Some native wildlife is found in a variety of habitats, others only where particular plant species grow in sufficient numbers to provide a regular source of food. For example, Pardalotes are small birds that live almost entirely in eucalypt forests and woodlands. They need the trees for nesting and for shelter, and they benefit them by feeding on scale, thrips and other insect pests. For this reason Pardalotes are sometimes called the 'vacuum cleaners' of the gum trees.
A number of exotic plant species help sustain introduced birds such as the Indian Mynah, a pest species that displaces native birds. Throughout the winter season, exotic winter fruiting trees and shrubs such as Cotoneaster and Firethorn, feed the Pied Currawong, thus contributing to the population explosion of these predatory birds. With the arrival of spring, hordes of these "wolves that fly" (as ecologist Prof. Harry Recher describes them), descend on nestlings, eggs and smaller birds - whose habitat has already been reduced or destroyed - thus contributing to their ‘Endangered' or ‘Threatened' species status, if not to their extinction. All to satisfy an obsession for exotic plants and the mainstream nursery industry's bottom line.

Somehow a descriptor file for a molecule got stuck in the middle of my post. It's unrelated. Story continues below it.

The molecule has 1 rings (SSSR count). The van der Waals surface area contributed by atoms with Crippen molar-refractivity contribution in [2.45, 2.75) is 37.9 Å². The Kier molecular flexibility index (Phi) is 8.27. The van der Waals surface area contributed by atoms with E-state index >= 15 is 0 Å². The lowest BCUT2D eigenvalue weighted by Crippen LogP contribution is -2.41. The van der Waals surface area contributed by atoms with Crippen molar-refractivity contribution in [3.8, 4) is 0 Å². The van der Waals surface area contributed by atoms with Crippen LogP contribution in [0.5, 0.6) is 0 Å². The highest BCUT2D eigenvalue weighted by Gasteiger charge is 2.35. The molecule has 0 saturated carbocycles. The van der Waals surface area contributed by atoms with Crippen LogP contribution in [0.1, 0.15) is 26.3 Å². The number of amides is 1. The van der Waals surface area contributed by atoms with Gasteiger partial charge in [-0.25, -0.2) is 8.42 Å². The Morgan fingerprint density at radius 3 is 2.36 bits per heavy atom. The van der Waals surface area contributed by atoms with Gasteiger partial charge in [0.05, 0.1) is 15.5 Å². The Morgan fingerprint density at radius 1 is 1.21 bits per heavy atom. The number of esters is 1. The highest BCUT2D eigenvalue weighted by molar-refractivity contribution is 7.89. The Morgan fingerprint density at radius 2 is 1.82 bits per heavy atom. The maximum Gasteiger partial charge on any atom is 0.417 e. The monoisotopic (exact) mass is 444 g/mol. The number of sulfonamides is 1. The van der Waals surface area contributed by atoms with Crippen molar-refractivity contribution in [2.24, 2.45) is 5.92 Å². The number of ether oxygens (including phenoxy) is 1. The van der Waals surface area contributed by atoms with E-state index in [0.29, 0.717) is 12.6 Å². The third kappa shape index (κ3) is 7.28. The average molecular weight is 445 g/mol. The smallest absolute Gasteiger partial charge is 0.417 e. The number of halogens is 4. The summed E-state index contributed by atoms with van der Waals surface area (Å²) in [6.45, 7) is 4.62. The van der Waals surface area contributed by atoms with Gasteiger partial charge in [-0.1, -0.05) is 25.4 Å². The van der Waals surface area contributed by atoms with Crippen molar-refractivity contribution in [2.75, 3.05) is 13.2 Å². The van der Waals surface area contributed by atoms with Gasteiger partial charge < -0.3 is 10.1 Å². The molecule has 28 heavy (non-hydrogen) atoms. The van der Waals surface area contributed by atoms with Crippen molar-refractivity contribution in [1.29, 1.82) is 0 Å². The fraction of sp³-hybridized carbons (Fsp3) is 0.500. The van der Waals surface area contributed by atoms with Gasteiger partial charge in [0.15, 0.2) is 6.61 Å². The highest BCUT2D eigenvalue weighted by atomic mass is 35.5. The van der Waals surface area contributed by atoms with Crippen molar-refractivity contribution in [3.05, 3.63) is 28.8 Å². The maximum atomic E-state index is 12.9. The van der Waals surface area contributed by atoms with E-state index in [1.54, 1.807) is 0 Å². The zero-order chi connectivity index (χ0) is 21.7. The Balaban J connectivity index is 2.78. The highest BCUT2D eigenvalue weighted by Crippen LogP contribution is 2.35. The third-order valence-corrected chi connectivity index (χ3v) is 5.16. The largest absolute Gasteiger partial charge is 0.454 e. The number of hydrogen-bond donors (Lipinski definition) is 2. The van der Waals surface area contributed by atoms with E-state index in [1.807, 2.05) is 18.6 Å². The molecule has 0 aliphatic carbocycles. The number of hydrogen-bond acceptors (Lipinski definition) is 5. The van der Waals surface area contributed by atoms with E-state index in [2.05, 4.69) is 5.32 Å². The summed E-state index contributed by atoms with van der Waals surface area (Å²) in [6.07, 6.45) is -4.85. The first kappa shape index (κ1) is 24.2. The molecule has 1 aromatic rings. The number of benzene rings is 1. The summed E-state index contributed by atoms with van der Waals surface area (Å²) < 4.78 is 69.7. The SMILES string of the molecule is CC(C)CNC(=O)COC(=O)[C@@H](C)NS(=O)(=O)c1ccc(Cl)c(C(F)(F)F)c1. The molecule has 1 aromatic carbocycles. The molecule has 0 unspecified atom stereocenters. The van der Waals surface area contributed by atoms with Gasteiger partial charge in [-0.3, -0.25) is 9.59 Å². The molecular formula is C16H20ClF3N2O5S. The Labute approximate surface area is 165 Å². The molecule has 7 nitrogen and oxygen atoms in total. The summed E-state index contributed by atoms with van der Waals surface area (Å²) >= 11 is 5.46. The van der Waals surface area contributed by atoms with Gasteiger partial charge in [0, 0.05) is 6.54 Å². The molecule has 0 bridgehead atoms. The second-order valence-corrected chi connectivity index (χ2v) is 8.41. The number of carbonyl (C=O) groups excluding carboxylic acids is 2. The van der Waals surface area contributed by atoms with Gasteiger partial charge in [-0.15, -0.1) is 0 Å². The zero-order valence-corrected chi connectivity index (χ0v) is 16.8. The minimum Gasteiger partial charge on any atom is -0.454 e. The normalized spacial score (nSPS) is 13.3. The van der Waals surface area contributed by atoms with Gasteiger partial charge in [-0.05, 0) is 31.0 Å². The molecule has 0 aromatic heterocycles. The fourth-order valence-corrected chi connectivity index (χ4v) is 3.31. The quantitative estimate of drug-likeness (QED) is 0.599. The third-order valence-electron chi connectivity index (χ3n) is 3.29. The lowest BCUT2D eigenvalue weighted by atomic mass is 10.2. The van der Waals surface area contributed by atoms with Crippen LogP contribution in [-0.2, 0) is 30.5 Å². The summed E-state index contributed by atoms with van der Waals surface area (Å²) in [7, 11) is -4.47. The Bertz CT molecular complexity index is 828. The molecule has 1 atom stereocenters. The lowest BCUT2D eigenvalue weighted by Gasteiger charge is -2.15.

If you have a garden you can undo some of this damage and help restore the balance of Australia's biological diversity, while creating a retreat of unrivaled beauty and a sanctuary for native wildlife.
To attract a wide variety of native birds and other wildlife, you need to provide food, water and shelter. This is easy to achieve if you carry out the following:
Grow plants of differing heights, from trees to tall shrubs to small shrubs to grasses and groundcovers. These will provide a variety of natural food sources, nesting sites and protective cover, and an incentive to a greater variety of birds and other wildlife to visit and maybe take up residence in your garden.
Include nectar-producing understorey plants such as local banksias, grevilleas and correas, to encourage smaller honeyeaters to settle or become regular visitors. Nectar producing trees alone are not enough.
Many gardeners, unaware of their detrimental effects on wildlife, cultivate hybrid eucalypts and grevilleas with enlarged flowers. Disregarding the dubious aesthetics of these heavily promoted, nursery-bred products, their eye-catching labels fail to inform you that they attract only the larger honeyeaters such as the Red Wattle-bird, that is in no way endangered and that defends its territory against smaller, more vulnerable species such as the tiny Scarlet Honeyeater. The labels also fail to mention that, while sterile hybrids may produce nectar, they provide little or no pollen (= protein) - essential for healthy growth - thus failing to offer the correct balance offered by the species.